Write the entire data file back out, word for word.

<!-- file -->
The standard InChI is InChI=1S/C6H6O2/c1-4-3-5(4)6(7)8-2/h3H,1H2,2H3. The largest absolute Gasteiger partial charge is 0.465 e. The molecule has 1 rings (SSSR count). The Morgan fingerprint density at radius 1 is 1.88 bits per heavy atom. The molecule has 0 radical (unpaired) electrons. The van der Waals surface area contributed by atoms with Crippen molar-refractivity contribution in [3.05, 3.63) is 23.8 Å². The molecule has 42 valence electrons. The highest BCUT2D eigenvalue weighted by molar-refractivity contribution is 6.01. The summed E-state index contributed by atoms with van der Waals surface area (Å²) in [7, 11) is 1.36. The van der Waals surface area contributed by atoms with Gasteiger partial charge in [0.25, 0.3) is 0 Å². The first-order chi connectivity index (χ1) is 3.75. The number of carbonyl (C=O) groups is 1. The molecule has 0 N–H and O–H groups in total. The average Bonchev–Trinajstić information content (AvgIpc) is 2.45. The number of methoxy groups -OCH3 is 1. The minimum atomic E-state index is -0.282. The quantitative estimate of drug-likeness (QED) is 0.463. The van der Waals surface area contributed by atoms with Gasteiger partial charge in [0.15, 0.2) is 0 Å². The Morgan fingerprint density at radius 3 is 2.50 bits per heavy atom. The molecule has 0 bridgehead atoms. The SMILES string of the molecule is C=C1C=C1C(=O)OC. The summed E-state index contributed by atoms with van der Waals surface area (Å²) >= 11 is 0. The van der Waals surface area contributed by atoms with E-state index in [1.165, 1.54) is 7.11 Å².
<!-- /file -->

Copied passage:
The standard InChI is InChI=1S/C6H6O2/c1-4-3-5(4)6(7)8-2/h3H,1H2,2H3. The largest absolute Gasteiger partial charge is 0.465 e. The molecule has 1 rings (SSSR count). The Morgan fingerprint density at radius 1 is 1.88 bits per heavy atom. The molecule has 0 radical (unpaired) electrons. The van der Waals surface area contributed by atoms with Crippen molar-refractivity contribution in [3.05, 3.63) is 23.8 Å². The molecule has 42 valence electrons. The highest BCUT2D eigenvalue weighted by molar-refractivity contribution is 6.01. The summed E-state index contributed by atoms with van der Waals surface area (Å²) in [7, 11) is 1.36. The van der Waals surface area contributed by atoms with Gasteiger partial charge in [0.25, 0.3) is 0 Å². The first-order chi connectivity index (χ1) is 3.75. The number of carbonyl (C=O) groups is 1. The molecule has 0 N–H and O–H groups in total. The average Bonchev–Trinajstić information content (AvgIpc) is 2.45. The number of methoxy groups -OCH3 is 1. The minimum atomic E-state index is -0.282. The quantitative estimate of drug-likeness (QED) is 0.463. The van der Waals surface area contributed by atoms with Gasteiger partial charge in [0.15, 0.2) is 0 Å². The Morgan fingerprint density at radius 3 is 2.50 bits per heavy atom. The molecule has 0 bridgehead atoms. The SMILES string of the molecule is C=C1C=C1C(=O)OC. The summed E-state index contributed by atoms with van der Waals surface area (Å²) >= 11 is 0. The van der Waals surface area contributed by atoms with E-state index in [1.165, 1.54) is 7.11 Å².